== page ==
Thanks for reading!



Manufacturing Session

There’s something satisfying assembling a PCB, even more when you assemble and end up with multiples of the same design. I received the last parts to assemble the remaining 5 Attiny85 Programmer/Breakout PCBs.

IMG_20140908_150710While waiting for the parts to arrive, I bagged each board with its components and headers. The headers are not part of the assembly in case you wanted to solder wires directly to the board. Soldering on the other parts was simple enough.

Once the boards were complete, I did a simple programming test with each one. They were all able to upload and run the blink sketch.

IMG_20140908_150658In other news, I decided not to assemble the shift register boards. If people are interested in them, I’d just cut my losses with this version and get the new one manufactured, though it wouldn’t really be a complete loss since I can always find a project for them in the future.

So that’s it for now. Another blog milestone is coming up next… See you then!

Attiny85 PCB Rev B Preview

Moving along with some revisions to my first two PCB designs, I’m working on some changes to the Attiny85 programmer & breakout board. The following is sort of a mock up as I’m just trying to figure out the form of the board right now.

1So the first thing that you’ll notice is that it’s not a square. It has rounded corners this time! But really, the form of the board has changed a lot. I want to design it so that you can break off the programming area when you’re ready to use the board in your project. The benefit to that is the breakout takes up less space in your project… and it’s kind of neat, IMO.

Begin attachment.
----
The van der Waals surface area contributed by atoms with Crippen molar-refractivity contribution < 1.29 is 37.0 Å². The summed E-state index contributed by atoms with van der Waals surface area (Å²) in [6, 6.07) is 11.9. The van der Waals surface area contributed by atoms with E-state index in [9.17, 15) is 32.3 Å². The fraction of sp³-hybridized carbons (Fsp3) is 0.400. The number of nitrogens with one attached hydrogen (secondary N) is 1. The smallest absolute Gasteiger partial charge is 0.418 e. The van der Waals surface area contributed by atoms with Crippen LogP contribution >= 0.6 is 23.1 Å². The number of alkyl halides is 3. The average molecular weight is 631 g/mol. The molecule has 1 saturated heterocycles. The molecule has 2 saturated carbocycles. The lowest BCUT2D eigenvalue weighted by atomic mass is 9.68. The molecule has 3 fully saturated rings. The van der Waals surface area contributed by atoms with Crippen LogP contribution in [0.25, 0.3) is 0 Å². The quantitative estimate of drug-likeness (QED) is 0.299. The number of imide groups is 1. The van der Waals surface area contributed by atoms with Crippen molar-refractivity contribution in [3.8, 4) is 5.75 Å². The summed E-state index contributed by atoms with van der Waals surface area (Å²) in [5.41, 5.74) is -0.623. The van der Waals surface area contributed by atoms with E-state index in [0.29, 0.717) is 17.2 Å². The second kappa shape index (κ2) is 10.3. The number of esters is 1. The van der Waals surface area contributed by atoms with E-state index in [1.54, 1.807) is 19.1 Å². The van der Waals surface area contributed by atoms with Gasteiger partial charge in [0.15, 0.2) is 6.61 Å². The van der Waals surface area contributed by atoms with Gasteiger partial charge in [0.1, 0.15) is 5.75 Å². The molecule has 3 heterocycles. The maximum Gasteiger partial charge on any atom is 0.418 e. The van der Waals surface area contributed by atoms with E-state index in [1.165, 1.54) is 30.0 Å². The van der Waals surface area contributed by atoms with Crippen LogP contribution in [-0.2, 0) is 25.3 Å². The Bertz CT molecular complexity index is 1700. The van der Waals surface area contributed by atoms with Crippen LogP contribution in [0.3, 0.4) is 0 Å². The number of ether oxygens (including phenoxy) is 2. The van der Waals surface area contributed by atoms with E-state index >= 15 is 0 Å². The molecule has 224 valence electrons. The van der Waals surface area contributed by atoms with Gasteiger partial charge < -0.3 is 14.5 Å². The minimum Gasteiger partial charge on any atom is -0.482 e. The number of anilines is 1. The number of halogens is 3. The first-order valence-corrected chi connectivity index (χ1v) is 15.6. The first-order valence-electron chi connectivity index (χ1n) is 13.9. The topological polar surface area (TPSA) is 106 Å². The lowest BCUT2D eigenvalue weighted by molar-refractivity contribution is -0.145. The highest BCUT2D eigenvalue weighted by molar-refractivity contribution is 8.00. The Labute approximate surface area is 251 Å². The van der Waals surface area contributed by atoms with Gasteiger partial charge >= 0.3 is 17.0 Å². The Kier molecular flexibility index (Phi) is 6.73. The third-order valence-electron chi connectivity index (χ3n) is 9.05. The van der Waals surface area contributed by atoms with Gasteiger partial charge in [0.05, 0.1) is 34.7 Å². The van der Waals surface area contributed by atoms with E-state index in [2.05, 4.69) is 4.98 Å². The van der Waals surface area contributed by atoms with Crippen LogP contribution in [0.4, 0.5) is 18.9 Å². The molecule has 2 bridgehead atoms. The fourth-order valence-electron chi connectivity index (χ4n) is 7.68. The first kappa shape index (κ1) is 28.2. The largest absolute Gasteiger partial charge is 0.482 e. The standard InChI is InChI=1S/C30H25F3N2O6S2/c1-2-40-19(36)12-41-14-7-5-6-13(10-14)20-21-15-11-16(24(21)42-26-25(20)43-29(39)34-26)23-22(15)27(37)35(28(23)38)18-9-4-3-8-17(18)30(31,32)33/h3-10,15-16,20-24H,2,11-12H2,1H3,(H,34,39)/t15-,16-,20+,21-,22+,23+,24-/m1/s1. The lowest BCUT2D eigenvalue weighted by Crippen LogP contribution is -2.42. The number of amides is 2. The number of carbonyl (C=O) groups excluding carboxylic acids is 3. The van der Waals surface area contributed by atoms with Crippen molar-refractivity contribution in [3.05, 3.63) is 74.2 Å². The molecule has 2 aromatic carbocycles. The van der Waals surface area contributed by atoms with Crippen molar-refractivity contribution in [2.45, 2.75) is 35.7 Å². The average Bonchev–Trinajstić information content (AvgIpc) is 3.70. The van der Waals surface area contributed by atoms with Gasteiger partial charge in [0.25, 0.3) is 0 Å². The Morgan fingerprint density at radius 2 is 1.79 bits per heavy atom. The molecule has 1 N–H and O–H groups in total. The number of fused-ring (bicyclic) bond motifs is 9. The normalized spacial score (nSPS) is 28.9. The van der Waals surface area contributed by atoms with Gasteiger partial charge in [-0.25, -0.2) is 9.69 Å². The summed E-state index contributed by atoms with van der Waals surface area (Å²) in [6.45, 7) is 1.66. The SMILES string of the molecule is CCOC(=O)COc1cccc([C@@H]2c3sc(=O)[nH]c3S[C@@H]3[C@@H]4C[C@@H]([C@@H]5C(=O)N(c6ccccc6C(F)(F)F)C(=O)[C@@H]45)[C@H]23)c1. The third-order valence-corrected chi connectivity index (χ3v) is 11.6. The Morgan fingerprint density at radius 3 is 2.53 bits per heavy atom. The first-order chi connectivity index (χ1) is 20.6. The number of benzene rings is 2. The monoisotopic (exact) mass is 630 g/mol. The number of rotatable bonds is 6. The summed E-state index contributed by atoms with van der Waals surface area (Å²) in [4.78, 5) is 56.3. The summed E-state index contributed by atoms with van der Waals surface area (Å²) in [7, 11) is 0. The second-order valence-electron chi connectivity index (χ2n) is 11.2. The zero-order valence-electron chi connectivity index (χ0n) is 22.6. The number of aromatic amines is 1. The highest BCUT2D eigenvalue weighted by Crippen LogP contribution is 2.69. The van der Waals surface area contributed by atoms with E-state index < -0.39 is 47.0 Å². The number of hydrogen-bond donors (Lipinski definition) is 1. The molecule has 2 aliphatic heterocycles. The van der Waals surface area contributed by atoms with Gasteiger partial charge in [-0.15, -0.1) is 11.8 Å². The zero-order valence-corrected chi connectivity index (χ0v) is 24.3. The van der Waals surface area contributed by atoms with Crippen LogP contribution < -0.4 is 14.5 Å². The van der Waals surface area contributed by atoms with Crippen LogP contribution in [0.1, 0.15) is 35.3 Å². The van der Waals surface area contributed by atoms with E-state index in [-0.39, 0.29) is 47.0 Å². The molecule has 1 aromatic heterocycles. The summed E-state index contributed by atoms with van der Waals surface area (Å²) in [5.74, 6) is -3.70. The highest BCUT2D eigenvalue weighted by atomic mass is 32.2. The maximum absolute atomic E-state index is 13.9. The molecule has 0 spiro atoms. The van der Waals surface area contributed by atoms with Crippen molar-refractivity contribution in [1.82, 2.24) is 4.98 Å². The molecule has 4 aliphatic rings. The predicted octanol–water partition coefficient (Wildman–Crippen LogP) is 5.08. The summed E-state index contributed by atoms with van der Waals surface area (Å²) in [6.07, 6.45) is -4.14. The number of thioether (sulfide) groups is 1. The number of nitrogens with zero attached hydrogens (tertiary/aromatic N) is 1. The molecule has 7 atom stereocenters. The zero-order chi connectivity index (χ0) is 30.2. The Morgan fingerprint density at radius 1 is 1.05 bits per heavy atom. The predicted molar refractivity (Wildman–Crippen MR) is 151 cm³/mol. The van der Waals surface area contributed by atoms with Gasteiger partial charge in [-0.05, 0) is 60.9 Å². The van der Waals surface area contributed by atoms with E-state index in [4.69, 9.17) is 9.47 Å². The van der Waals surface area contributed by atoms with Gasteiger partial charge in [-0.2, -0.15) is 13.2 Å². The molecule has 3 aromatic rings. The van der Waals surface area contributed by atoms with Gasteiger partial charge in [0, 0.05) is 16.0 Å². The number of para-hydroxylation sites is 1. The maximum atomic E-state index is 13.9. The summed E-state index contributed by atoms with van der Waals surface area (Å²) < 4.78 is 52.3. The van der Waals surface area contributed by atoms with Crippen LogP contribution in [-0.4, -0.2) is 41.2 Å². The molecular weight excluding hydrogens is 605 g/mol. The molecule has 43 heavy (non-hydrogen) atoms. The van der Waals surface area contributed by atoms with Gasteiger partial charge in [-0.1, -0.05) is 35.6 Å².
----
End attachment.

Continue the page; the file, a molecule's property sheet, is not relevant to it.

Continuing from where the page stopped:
Something else I did new this time is that this board is actually completely manually routed. I’ve relied mostly on the autorouter up to this point. The Design Rule Check isn’t coming up with any errors so that’s positive.

Some parts should be coming in any day now that will let me assemble and sell the first version of the Attiny85 Programmer & Breakout on eBay, along with the other things I’m currently selling. People buying them will show me how much interest there is in this kind of thing. I really like this design I’m going for so hopefully there’s enough interest to get the new version manufactured when it’s ready (Rev A buyers may get a discount). Stay tuned! Thanks for visiting!

EERef Version 2.1 now available!

I think I’m rushing updates too much so I think I’m going to take a break from EERef…

Anyways, I’ve added two new tabs: Arduino and Pinouts. They’re both reference material that I think is handy to have for quick offline access. I tried to make it so that you get the information you most likely need without having to scroll through pages of a datasheet.

The other “new” thing is that there will be an update notification when the program starts if there is an update available. It’s a little more aggressive now because I feel it’s more important to get updates out with the new pinout material. (Yes, I know people don’t care much about this program to even think it has something like update notifications, but let me play a little.)

Get it now!


7-Segment Counter Prototyping

I’ve been fighting with myself about getting some LED dot matrices… but I just know they’ll end up collecting dust like my 7-segment displays. With that, I thought I’d do something with one of them to distract myself from buying those matrices (for now). I decided to make a simple counter that counts up with a button.